Business As Usual in Subprime
"Serving customers responsibly in the non-standard credit market" is how Provident Financial Plc describes its business of lending to people with bad credit histories.
With annual loan charges that can top 500 percent, it's a business that has divided opinion. Fund manager Neil Woodford has in the past praised the firm's operational track record and long-term prospects. The Church of England, meanwhile, won't touch Provident or its peers.
The threat of regulatory fines for misconduct and a misguided attempt to turn debt collectors into iPad-toting "customer experience managers," helped to wipe 80 percent off the company's market value in the past year.
Now, the company is promising to get back to the good old days of 10 percent returns after posting a loss for 2017. Banks have underwritten a 300 million-pound ($418.8 million) rights offering, all part of a plan backed by top investors including Woodford.
News of the stock sale sent the firm's shares up 70 percent Tuesday, suggesting investors hope that a dollop of cash can draw a line under the string of bad news. But with no apparent change to its business model -- one that has a regulatory probe still hanging over it -- it's not at all clear how, to use Provident's own words, "long-term," "sustainable" and "customer-centric" the business will be.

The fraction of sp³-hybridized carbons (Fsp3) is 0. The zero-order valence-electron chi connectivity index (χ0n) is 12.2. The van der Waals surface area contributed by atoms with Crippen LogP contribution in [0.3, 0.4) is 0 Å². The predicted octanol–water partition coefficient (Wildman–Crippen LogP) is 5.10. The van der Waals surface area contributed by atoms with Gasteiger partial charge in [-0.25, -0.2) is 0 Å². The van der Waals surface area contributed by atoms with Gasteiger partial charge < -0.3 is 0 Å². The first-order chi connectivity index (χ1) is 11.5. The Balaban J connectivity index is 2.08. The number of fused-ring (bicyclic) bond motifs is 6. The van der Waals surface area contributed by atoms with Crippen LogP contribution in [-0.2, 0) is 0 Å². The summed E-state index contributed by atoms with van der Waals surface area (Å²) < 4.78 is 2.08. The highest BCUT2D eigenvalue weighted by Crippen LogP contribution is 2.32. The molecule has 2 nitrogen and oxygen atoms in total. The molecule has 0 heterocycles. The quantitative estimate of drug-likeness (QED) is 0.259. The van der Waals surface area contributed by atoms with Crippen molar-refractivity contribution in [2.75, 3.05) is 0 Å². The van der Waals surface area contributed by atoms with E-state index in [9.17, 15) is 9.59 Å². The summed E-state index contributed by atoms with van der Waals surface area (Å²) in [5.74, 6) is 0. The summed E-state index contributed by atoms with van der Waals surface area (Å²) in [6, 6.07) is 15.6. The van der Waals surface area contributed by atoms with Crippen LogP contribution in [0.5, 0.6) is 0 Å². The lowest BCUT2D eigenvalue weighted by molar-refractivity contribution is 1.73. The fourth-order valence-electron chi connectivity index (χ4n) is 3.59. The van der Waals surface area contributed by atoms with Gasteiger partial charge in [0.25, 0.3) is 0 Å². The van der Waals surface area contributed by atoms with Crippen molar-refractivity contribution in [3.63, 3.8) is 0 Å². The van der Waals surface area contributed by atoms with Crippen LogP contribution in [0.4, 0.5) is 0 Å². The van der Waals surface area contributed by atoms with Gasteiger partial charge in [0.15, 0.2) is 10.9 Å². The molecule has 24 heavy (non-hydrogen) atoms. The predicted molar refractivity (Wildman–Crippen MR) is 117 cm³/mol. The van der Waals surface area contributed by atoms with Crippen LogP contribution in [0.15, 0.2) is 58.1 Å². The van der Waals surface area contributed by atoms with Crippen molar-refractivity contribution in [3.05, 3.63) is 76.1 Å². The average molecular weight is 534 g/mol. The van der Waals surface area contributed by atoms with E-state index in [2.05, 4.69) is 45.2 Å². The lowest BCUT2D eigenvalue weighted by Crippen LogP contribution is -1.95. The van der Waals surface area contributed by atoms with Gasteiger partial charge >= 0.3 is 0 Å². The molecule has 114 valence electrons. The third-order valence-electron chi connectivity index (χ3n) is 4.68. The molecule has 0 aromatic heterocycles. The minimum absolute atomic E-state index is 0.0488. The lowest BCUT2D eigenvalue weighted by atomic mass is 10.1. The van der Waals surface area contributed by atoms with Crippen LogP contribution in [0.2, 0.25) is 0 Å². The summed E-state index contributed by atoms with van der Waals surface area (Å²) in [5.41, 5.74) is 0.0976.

The amount being raised should cover the near 200 million pounds Provident is paying in fines and compensation linked to a credit-card product, the full cost of which wasn't disclosed to customers. Then there's the likely 20 million-pound cost of a probe into its Moneybarn car-finance unit, as well as the 33 million-pound cost of implementing that aforementioned iPad-driven sales model. And the firm faces an extra buffer for potential losses due to higher regulatory capital requirements.
But nothing seems to have really altered on a fundamental level, and the emphasis appears to be on business as usual -- despite the regulatory and operational risks inherent in this company.
Provident is targeting a group return on assets of 10 percent. To put that into perspective, the firm's average five-year ROA is already about 9 percent, and its return on equity about 35 percent in the period, according to Bloomberg data.
Provident's advantage is that it knows it has a product that its target market of "non-standard" borrowers wants. Annual growth in customer receivables at some of its business units are at double, sometimes triple-digit, rates. So it could halve that growth and still do well.
But we still don't know whether this business will work exactly as planned with iPads in the hands of staff and regulators and politicians on guard. Provident says it's trying to come up with a solution to get back to selling those credit card products; Moneybarn will also likely be under scrutiny for a while yet. Jeremy Corbyn has been vocal about further regulating consumer finance.
In this environment, there is such a thing as doing too well out of certain sections of society, even for a stock that's fallen a lot. The Church of England job has always been to be holier than thou but, in this case, it may be right.
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Edward Evans at email@example.com